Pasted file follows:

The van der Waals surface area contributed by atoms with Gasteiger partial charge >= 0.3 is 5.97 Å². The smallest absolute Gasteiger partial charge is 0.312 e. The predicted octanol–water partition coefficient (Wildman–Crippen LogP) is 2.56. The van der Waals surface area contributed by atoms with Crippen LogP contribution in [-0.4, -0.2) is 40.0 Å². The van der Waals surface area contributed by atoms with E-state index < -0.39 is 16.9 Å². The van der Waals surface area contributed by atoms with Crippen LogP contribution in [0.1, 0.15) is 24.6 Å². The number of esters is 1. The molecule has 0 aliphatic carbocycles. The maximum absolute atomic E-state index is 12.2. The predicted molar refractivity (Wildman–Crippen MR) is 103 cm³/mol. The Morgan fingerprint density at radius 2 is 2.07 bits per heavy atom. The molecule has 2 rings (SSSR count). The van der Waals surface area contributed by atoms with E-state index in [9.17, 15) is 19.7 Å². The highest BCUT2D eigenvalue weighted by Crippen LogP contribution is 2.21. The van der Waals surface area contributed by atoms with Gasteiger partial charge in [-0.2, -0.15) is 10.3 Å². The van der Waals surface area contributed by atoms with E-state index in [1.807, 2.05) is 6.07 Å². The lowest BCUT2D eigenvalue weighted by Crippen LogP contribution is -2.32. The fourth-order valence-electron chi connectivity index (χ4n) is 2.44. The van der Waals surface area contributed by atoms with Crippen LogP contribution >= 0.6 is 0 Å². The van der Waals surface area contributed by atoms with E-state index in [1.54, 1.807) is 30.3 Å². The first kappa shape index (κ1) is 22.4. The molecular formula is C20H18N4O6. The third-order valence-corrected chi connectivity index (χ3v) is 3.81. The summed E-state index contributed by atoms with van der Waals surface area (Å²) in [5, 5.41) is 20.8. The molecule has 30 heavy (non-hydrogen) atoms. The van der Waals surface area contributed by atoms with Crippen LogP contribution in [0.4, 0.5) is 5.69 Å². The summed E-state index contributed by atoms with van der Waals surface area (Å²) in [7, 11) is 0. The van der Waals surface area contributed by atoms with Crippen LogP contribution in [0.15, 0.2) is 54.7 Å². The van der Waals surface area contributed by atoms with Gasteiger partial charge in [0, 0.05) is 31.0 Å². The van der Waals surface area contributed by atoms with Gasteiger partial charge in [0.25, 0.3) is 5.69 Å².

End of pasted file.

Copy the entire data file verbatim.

The van der Waals surface area contributed by atoms with Gasteiger partial charge >= 0.3 is 5.97 Å². The smallest absolute Gasteiger partial charge is 0.312 e. The predicted octanol–water partition coefficient (Wildman–Crippen LogP) is 2.56. The van der Waals surface area contributed by atoms with Crippen LogP contribution in [-0.4, -0.2) is 40.0 Å². The van der Waals surface area contributed by atoms with E-state index < -0.39 is 16.9 Å². The van der Waals surface area contributed by atoms with Crippen LogP contribution in [0.1, 0.15) is 24.6 Å². The number of esters is 1. The molecule has 0 aliphatic carbocycles. The maximum absolute atomic E-state index is 12.2. The predicted molar refractivity (Wildman–Crippen MR) is 103 cm³/mol. The Morgan fingerprint density at radius 2 is 2.07 bits per heavy atom. The molecule has 2 rings (SSSR count). The van der Waals surface area contributed by atoms with E-state index in [9.17, 15) is 19.7 Å². The highest BCUT2D eigenvalue weighted by Crippen LogP contribution is 2.21. The van der Waals surface area contributed by atoms with Gasteiger partial charge in [-0.2, -0.15) is 10.3 Å². The van der Waals surface area contributed by atoms with E-state index in [1.807, 2.05) is 6.07 Å². The lowest BCUT2D eigenvalue weighted by Crippen LogP contribution is -2.32. The fourth-order valence-electron chi connectivity index (χ4n) is 2.44. The van der Waals surface area contributed by atoms with Crippen LogP contribution >= 0.6 is 0 Å². The van der Waals surface area contributed by atoms with E-state index in [1.54, 1.807) is 30.3 Å². The first kappa shape index (κ1) is 22.4. The molecular formula is C20H18N4O6. The third-order valence-corrected chi connectivity index (χ3v) is 3.81. The summed E-state index contributed by atoms with van der Waals surface area (Å²) in [5, 5.41) is 20.8. The molecule has 30 heavy (non-hydrogen) atoms. The van der Waals surface area contributed by atoms with Crippen LogP contribution in [0.4, 0.5) is 5.69 Å². The summed E-state index contributed by atoms with van der Waals surface area (Å²) in [7, 11) is 0. The van der Waals surface area contributed by atoms with Crippen LogP contribution in [0.15, 0.2) is 54.7 Å². The van der Waals surface area contributed by atoms with Gasteiger partial charge in [0, 0.05) is 31.0 Å². The van der Waals surface area contributed by atoms with Gasteiger partial charge in [0.25, 0.3) is 5.69 Å².